I’ve talked about it before and as an organization we’re constantly trying to tell people and organizations that encryption should be the first line of defense for data on portable devices such as laptops. And yet again, we’re seeing a huge data breach in Canada, this time in Alberta, due to a laptop being stolen and not being encrypted.
Yesterday it was announced that Medicentres Family Health Care Clinics in Alberta lost a laptop containing the Personal Health Information (PHI) of 620,000 Albertans. It’s a staggering number. However, the more staggering details around this breach are three-fold:
- The data was given to an IT consultant ‘working on an app’ that needed large amounts of data to test the app. The odds that consultant should have had access to those records are likely very low.
- The laptop with that data wasn’t secured or encrypted to prevent illegal access to the data.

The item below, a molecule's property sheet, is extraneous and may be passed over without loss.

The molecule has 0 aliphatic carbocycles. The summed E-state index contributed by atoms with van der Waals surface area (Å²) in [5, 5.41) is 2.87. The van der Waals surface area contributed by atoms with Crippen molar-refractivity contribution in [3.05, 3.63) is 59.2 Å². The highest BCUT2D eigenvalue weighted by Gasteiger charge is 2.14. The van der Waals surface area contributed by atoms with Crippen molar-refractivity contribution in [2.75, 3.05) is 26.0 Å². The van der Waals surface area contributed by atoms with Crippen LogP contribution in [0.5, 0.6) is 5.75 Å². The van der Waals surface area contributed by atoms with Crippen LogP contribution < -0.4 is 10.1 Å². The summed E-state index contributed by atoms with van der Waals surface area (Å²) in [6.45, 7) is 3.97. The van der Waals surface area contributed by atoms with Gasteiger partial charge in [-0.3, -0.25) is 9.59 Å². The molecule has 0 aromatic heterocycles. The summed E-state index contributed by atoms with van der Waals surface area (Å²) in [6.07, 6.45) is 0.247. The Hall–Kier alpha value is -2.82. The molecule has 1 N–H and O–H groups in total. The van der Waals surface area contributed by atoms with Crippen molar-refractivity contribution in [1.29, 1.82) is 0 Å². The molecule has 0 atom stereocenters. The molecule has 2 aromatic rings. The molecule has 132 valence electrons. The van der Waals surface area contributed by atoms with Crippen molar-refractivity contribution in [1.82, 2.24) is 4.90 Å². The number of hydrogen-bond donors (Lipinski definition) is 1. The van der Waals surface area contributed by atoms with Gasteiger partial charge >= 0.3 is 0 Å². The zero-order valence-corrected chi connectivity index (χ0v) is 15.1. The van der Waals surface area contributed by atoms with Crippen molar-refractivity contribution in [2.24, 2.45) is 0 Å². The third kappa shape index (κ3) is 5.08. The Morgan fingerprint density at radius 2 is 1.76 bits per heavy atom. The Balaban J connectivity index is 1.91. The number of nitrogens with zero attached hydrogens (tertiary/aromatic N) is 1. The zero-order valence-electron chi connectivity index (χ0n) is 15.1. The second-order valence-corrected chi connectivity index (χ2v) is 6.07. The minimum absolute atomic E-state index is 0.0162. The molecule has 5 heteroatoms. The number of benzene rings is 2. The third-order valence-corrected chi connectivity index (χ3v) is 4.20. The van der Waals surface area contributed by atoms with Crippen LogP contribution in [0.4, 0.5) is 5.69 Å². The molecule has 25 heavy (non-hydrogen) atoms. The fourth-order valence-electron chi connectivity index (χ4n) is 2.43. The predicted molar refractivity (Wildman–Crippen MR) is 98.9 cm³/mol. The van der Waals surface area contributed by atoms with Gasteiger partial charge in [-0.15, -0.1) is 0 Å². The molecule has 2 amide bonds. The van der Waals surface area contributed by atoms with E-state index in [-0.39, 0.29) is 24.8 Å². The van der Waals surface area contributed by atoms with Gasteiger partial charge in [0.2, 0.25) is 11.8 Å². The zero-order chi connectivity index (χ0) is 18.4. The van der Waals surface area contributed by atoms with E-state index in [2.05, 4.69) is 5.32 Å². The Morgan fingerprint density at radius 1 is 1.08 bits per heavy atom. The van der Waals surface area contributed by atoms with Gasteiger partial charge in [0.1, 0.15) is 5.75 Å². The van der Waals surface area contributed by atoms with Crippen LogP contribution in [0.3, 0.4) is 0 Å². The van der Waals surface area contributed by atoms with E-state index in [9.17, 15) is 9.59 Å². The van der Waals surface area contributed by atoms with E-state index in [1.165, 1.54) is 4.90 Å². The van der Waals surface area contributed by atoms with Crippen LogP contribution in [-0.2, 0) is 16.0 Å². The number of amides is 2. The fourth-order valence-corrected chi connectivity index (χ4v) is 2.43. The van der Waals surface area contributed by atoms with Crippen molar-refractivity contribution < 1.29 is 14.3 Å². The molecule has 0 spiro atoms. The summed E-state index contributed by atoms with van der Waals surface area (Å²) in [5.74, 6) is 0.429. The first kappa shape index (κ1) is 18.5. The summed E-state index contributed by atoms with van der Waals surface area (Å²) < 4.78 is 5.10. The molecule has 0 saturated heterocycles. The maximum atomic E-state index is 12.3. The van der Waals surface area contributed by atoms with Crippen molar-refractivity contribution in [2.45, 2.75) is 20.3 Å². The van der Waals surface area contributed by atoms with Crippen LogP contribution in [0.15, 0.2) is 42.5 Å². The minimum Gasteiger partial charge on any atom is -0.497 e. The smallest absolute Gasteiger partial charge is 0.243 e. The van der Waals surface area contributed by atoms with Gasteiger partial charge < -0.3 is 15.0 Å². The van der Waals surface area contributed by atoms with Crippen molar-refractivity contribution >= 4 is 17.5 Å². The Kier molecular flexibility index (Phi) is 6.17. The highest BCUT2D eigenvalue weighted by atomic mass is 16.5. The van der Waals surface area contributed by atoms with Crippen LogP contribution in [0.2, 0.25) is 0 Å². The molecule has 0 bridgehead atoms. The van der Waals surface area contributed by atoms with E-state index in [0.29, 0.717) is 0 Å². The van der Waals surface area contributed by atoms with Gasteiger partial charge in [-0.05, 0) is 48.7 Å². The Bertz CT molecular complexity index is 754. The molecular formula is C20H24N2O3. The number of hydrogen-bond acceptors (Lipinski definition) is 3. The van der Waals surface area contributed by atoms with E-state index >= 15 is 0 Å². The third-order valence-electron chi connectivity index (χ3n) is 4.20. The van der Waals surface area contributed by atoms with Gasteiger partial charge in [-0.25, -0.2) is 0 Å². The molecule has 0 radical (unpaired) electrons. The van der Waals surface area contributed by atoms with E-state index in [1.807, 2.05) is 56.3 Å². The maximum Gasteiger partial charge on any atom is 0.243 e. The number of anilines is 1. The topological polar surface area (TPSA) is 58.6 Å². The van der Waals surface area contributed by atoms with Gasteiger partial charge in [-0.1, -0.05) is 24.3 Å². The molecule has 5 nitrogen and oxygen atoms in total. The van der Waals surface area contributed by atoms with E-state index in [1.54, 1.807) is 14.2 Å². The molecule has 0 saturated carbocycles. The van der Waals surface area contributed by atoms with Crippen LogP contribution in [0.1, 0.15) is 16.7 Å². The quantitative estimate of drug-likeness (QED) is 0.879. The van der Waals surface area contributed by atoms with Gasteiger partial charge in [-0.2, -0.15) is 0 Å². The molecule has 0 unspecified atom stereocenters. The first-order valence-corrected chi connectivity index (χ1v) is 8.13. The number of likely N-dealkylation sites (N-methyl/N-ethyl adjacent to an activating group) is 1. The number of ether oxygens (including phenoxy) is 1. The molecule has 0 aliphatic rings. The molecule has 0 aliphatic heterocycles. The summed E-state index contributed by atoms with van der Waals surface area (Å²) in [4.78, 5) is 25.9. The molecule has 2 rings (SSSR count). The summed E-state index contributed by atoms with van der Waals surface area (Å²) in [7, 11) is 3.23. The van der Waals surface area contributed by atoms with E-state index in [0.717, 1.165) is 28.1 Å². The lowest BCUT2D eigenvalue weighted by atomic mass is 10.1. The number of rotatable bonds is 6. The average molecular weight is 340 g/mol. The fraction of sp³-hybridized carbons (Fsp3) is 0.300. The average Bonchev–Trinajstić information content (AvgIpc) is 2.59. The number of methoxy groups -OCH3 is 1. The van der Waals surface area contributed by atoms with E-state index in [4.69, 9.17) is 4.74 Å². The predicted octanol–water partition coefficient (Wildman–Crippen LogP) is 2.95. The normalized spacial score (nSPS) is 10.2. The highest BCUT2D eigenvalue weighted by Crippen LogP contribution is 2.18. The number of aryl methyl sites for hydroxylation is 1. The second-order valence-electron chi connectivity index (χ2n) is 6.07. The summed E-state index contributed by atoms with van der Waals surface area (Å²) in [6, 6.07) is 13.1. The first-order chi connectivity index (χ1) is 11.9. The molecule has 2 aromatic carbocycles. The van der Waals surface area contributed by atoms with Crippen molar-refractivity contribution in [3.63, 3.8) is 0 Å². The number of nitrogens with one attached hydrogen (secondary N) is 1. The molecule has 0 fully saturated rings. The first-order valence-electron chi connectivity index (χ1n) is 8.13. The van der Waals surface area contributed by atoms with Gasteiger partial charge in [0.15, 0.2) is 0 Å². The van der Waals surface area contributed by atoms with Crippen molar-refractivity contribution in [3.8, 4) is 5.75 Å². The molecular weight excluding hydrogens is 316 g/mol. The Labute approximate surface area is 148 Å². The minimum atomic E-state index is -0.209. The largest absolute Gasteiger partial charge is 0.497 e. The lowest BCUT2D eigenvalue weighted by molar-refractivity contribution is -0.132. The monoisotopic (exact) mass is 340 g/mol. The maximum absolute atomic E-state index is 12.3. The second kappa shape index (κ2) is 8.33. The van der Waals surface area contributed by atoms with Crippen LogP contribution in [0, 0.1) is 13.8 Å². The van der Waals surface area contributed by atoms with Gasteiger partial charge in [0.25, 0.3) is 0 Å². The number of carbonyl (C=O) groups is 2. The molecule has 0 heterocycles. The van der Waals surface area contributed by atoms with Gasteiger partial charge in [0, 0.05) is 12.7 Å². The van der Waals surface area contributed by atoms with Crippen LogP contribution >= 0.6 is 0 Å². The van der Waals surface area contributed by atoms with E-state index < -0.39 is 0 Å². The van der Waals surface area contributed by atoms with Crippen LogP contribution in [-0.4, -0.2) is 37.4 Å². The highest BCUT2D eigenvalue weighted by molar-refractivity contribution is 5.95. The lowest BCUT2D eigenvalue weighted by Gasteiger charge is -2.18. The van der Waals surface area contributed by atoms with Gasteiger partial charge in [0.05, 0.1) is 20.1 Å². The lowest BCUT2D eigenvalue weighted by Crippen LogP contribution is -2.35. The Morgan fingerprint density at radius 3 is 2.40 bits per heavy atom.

- This breach happened in September 2013 and is only coming to light now – nearly 4 months after the fact
It’s hard to believe these things keep happening in the Great White North given recent fiasco involving Human Resources and Skills Development Canada. There’s really no excuse these days for breaches of this scale and there’s lot’s that could be done to prevent these things from happening.
This current breach in Alberta happened because there weren’t proper checks and balances in place. The PHI wasn’t handled properly by the organization and the consultant and it should never have been shared. The organization either did not have encryption in place or did not mandate it on the consultant’s laptop.
Now there are more questions than answers and over 600,000 people have to worry about their PHI floating out there for anyone to see (potentially). It’s a scary proposition and it’s clear the Alberta Government is taking this seriously. It’s unclear what repercussions Medicentres will face, but in looking at the brand damage, likely patient legal recourse and other things – it’s going to be an expensive mistake.
It’s a mistake that could’ve been prevented with data encryption software that would have cost a fraction of what they’ll have to pay for damage control and other potential penalties.